Protecting Against iPhone Passcode Thieves

2023-06-22, by Dmitri Zdorov

If thieves steal both your iPhone and passcode, they can lock you out of all your devices almost instantly. Here's how to protect yourself

Protect your iPhone pin

Here's the situation: if a thief steals just your iPhone, it's terrible, but your account, your data, photos, credit cards, and bank accounts are safe. However, if, before stealing your iPhone, they snoop your passcode, the situation becomes drastically more brutal. When they know your passcode, they can change it, and they can change your iCloud password, log you out of all your other devices, and then proceed with various ways to exploit the situation. And do all that in seconds. Then things will get way worse really quickly because the loss of your iPhone is just a beginning of an actual disaster to the extent of them deleting all your photos, highjacking all your media accounts and soliciting people who trust you, using your credit cards with Apple Pay, possibly get to your banking accounts, etc.

You might think that it's not that easy to steal your iPhone passcode because you mostly use Face ID or Touch ID, but they use clever technics to get it. For example, a couple of girls might take pictures of each other in a crowded touristy place. A crook appears and offers to take a photo of both of them, and he does. He hands the iPhone back, asking them if the picture came out well. As he does it, he presses the power button a few times, forcing the iPhone to prompt for the pin. At this moment, the victim is distracted, and his accomplice is looking over her shoulder or filming how she enters the pin. And if they manage to steal a phone itself a few minutes later, the game is over. And this is just a straightforward scenario. There are many other ways to do that.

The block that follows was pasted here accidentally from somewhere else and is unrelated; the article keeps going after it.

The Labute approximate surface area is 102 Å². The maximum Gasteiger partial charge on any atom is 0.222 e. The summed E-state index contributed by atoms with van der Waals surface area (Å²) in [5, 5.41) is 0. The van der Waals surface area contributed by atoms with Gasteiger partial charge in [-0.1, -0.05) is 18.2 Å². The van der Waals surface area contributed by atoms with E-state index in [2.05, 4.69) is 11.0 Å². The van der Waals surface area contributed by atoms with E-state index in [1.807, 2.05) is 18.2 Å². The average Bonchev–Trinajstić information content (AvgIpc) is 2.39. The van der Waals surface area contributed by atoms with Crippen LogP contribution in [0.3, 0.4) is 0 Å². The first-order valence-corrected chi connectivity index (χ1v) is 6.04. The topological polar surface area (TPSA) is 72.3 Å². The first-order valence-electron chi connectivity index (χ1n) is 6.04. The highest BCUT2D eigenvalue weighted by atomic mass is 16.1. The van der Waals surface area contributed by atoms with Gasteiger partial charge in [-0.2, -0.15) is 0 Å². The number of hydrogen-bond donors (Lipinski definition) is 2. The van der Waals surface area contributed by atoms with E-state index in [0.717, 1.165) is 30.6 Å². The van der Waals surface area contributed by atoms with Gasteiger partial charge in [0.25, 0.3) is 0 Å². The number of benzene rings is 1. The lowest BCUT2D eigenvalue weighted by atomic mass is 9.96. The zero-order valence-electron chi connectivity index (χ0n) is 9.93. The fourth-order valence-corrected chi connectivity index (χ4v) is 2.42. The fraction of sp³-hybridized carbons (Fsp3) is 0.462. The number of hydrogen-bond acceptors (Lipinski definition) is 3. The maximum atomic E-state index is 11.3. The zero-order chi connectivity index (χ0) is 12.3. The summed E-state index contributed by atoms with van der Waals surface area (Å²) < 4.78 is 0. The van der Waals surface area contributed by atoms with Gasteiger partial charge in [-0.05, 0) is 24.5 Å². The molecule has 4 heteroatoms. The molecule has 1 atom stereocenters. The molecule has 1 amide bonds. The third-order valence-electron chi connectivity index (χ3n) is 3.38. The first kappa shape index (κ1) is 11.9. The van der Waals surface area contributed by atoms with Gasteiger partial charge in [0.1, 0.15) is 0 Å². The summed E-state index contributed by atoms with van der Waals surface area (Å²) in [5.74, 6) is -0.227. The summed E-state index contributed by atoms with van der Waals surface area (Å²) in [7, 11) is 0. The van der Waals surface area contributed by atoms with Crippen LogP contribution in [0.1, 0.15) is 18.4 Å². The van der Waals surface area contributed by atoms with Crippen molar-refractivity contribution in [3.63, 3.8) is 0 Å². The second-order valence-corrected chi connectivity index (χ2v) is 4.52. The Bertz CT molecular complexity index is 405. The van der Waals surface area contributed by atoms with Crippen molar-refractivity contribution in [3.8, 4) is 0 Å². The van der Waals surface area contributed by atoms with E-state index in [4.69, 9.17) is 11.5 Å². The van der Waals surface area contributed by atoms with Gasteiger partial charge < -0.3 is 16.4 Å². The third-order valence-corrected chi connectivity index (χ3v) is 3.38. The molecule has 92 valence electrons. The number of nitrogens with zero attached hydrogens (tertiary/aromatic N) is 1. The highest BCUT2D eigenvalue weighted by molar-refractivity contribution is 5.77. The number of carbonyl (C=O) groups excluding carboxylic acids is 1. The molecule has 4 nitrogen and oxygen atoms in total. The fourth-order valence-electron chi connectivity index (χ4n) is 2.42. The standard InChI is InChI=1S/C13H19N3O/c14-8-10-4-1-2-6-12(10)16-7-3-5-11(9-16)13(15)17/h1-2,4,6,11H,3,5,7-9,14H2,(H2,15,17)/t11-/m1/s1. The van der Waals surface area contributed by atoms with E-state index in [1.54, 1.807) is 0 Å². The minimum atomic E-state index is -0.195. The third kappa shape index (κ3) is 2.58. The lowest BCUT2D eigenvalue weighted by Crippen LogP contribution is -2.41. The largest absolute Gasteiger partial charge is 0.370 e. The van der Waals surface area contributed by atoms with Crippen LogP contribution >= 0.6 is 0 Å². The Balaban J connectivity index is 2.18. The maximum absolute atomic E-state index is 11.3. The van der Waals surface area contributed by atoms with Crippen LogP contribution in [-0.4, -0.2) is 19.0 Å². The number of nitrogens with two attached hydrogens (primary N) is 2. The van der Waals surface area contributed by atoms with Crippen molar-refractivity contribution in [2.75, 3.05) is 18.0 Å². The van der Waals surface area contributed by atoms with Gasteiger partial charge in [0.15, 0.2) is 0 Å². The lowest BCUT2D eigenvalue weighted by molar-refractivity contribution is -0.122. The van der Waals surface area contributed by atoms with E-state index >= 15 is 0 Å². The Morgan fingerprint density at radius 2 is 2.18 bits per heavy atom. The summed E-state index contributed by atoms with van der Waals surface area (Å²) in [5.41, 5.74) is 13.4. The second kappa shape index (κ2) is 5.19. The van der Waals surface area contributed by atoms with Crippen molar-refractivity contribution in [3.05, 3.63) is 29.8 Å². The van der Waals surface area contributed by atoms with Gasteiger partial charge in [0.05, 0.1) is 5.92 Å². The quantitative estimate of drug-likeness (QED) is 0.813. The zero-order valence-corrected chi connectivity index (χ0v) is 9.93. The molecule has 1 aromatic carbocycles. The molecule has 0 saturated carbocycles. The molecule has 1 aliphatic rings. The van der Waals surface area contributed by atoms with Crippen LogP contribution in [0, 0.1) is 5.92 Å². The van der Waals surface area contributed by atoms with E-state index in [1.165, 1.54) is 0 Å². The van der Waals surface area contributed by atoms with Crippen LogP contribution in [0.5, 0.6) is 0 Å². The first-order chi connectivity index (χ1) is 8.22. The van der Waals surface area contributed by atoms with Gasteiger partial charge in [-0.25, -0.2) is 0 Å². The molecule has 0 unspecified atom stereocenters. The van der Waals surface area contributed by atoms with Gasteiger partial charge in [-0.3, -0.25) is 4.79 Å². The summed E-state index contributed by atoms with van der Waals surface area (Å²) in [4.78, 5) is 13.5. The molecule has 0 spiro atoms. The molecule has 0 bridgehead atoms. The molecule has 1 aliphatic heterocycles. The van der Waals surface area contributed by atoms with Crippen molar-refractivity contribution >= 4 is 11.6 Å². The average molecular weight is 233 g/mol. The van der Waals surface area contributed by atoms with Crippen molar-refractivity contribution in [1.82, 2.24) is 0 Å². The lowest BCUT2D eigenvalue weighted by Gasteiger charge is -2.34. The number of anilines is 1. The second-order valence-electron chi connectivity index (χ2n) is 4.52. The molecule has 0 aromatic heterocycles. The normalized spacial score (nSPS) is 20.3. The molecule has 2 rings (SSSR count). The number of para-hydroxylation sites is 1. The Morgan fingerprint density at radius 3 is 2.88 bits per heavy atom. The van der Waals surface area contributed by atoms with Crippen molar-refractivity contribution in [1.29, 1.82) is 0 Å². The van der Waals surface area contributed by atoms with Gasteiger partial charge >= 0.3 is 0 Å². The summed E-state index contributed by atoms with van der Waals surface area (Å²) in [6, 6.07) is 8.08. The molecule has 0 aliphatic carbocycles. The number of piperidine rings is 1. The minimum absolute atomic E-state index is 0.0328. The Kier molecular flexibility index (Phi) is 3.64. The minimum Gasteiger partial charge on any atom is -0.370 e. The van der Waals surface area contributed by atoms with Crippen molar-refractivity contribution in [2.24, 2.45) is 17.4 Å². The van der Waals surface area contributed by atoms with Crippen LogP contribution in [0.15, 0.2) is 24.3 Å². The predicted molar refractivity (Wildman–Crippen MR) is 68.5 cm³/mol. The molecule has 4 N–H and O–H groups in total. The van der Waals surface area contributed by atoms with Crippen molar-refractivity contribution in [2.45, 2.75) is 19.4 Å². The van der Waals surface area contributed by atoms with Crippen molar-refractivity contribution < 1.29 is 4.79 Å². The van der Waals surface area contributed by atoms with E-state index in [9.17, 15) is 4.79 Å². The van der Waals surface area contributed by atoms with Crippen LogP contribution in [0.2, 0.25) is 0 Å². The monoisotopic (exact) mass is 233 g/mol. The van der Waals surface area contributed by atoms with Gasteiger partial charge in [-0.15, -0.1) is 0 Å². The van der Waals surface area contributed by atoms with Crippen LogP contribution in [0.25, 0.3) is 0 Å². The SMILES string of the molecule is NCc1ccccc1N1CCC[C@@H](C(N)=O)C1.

It is a pretty alarming flow, and ever since Joanna Stern, John Gruber, and others started to warn people about it, some of the most savvy users have been aware of this risk. John Gruber even raised that issue to the Apple execs during his WWDC Talk Show. Surprisingly, Craig Federighi did not have a good answer. What a shame.

However, things are not that bad because I have a good solution for you. It does not require purchasing any security products. iOS already has a way to protect you; surprisingly, there is little talk about it.

Protect your iPhone password

By default, you go to the Setting app and from there to Face ID and Passcode and take over. Let me show you how to put an additional level of protection there.

Protect your iPhone password

  1. Go to Settings App on your iPhone.
  2. Select Screen Time.
  3. Scroll down to Content & Privacy Restrictions.
  4. Under the ALLOW CHANGES section, locate Passcode Changes and Account Changes.
  5. You will be prompted to enter if you have already set up a Screen Time password (as many parents do). You will be prompted to create a Screen Time password if you still need to set it up.
  6. Change the setting to "Don't Allow" for both Passcode and Account Changes.
  7. That's it! Your Settings will no longer display the option to change the password, and your iCloud settings will prevent you from disabling Find My or changing the password. Just remember to go to Screen Time again if you do need to change those things.

Of course, it would not protect your iPhone from being stolen, and crooks still can overlook your passcode. Yet, at least they will not be able to lock you out from all your accounts and thus give you time to lock them out, mark your device as stolen, and so on. Your Screen Time password they obviously did not see, will be in their way. Just make sure it's different from your iPhone passcode.

In any case, please be cautious of all this, and use a good passcode. I suggest using a longer number because once you opt out of using a default 6-digit pin setting, it's way harder to guess and even steal it by sneaking up.

Tags: iphone, security, howto

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